Research Theme 2:  Evolutionary Systems Genetics

Theme Leader

Vincent Lynch, Ph.D. Assistant Professor, Department of Human Genetics; Member of the Institute of Genomics and Systems Biology, University of Chicago

Co-Investigators

Greg Crawford, Ph.D. Assistant Professor, Department of Pediatrics, Division of Medical Genetics; Member of the Center for Genomics and Computational Biology, Duke University

John Kessler, M.D. Ken and Ruth Davee Professor, Department of Neurology, Northwestern University Feinberg School of Medicine

Marcelo Nobrega, M.D., Ph.D. Associate Professor, Department of Human Genetics; Member of the Institute of Genomics and Systems Biology, University of Chicago

Tim Reddy, Ph.D. Assistant Professor, Department of Biostatistics and Bioinformatics; Member of the Center for Genomics and Computational Biology, Duke University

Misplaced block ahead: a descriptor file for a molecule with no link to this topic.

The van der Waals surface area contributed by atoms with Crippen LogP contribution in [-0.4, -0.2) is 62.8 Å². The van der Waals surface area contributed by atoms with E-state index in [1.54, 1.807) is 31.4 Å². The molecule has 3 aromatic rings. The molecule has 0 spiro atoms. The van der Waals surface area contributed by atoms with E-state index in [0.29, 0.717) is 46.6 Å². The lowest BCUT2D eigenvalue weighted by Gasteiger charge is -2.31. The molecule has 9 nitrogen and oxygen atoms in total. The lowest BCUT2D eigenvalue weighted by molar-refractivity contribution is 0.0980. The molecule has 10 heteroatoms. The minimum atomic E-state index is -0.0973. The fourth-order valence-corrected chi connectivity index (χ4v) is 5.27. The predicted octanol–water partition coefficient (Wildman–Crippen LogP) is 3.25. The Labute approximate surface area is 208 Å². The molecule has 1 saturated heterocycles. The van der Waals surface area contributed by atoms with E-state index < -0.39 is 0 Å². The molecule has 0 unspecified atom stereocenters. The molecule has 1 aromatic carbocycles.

Research Theme 3:  Regulatory Variation and Networks in Premature Birth

Theme Leader

Carole Ober, Ph.D. Blum-Riese Professor and Chair, Department of Human Genetics, Department of Obstetrics and Gynecology; Member of the Institute of Genomics and Systems Biology, University of Chicago

Co-Leaders

Barbara Engelhardt, Ph.D. Assistant Professor, Department of Computer Science, Princeton University

Xin He, Ph.D. Assistant Professor, Department of Human Genetics, Member of the Institute of Genomics and Systems Biology, University of Chicago

Matthew Stephens, Ph.D. Professor, Department of Statistics, Department of Human Genetics; Member of the Institute of Genomics and Systems Biology, University of Chicago

Co-Investigators

Haywood Brown, M.D. Professor and Chair, Department of Obstetrics and Gynecology, Duke University Medical Center